Manifesta, the roving European biennial, will take place in Barcelona and 10 other metropolitan cities in Catalonia, in the northeast of Spain, for its 2024 edition. In a statement, the biennial’s organizers said the strategy of spreading the edition over multiple cities in Catalonia, a region which has sought independence from Spain since the mid-19th century, “continues focused on how art and culture can fight polarization and division.” Participating cities include L’Hospitalet, Mataró, Sant Cugat, and Granollers.
In a statement, the organizers said: “The bid of Barcelona aligns with the mission of Manifesta, as it seeks to build upon the common objective of involving citizens, different entities and groups, in the common task of rethinking our world through artistic creativity and social commitment.”
Catalonia, a semi-autonomous region home to about 7.5 million people, has been a political flashpoint for years. In October 2017, an independence referendum was declared illegal by a Spanish constitutional court, resulting in a crackdown from Madrid. National police forces deployed heavy force against citizens in an attempt to close polling stations, and the Catalan parliament was subsequently dissolved. Cultural institutions in Catalonia were not exempt from the unrest. In December 2017, demonstrators gathered outside the Lleida Museum to protest the restitution of 44 religious artifacts housed at the institution to the neighboring Spanish region of Aragon.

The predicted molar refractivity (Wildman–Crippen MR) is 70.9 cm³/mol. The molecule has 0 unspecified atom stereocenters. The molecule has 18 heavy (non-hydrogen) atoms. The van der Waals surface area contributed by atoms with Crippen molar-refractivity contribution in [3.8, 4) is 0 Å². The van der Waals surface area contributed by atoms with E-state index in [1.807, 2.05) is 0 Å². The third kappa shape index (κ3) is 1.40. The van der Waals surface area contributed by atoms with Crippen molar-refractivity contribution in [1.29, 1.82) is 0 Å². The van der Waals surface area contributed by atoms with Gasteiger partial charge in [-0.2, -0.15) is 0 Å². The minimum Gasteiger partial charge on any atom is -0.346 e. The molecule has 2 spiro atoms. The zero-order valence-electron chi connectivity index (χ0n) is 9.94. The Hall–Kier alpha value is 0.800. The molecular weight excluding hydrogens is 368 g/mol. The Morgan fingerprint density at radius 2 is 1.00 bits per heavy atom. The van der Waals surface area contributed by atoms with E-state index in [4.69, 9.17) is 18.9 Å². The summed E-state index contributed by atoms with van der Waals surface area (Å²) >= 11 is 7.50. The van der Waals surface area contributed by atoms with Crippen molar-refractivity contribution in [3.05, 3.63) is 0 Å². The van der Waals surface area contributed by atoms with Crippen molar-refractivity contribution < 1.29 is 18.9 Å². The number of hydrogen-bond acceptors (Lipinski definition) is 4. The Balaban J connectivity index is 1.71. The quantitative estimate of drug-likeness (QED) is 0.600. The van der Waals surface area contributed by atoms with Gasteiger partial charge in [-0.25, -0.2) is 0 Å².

Manifesta organizers said they are currently in conversation with an as-yet-unspecified German city that will host its 2026 biennial. The biennial’s upcoming edition is currently slated to take place in Prishtina, Kosovo, in 2022.
Earlier this year, Manifesta staged its 13th edition in the French city of Marseille, making it one of the few biennials to move forward with an edition this year. The show was first delayed from June to August, and then it closed prematurely at the end of October in response to new health restrictions. For the remainder of its run, the edition transitioned online.